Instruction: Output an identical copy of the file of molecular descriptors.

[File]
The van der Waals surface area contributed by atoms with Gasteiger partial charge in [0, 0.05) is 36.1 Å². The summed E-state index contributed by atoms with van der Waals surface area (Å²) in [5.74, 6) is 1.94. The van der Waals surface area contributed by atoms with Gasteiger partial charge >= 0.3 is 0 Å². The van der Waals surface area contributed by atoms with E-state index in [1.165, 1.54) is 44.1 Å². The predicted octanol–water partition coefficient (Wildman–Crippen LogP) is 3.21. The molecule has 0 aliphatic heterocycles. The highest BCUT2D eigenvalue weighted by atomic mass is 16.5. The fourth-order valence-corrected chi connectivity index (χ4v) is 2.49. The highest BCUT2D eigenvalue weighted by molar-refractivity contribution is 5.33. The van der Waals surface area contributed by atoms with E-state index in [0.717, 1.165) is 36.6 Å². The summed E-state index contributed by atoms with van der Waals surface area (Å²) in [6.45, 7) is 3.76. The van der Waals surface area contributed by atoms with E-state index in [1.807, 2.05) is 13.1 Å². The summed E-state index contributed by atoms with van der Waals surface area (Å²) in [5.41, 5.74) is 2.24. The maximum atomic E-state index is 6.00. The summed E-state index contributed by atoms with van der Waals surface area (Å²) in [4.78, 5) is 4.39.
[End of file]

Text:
The van der Waals surface area contributed by atoms with Gasteiger partial charge in [0, 0.05) is 36.1 Å². The summed E-state index contributed by atoms with van der Waals surface area (Å²) in [5.74, 6) is 1.94. The van der Waals surface area contributed by atoms with Gasteiger partial charge >= 0.3 is 0 Å². The van der Waals surface area contributed by atoms with E-state index in [1.165, 1.54) is 44.1 Å². The predicted octanol–water partition coefficient (Wildman–Crippen LogP) is 3.21. The molecule has 0 aliphatic heterocycles. The highest BCUT2D eigenvalue weighted by atomic mass is 16.5. The fourth-order valence-corrected chi connectivity index (χ4v) is 2.49. The highest BCUT2D eigenvalue weighted by molar-refractivity contribution is 5.33. The van der Waals surface area contributed by atoms with E-state index in [0.717, 1.165) is 36.6 Å². The summed E-state index contributed by atoms with van der Waals surface area (Å²) in [6.45, 7) is 3.76. The van der Waals surface area contributed by atoms with E-state index in [1.807, 2.05) is 13.1 Å². The summed E-state index contributed by atoms with van der Waals surface area (Å²) in [5.41, 5.74) is 2.24. The maximum atomic E-state index is 6.00. The summed E-state index contributed by atoms with van der Waals surface area (Å²) in [4.78, 5) is 4.39.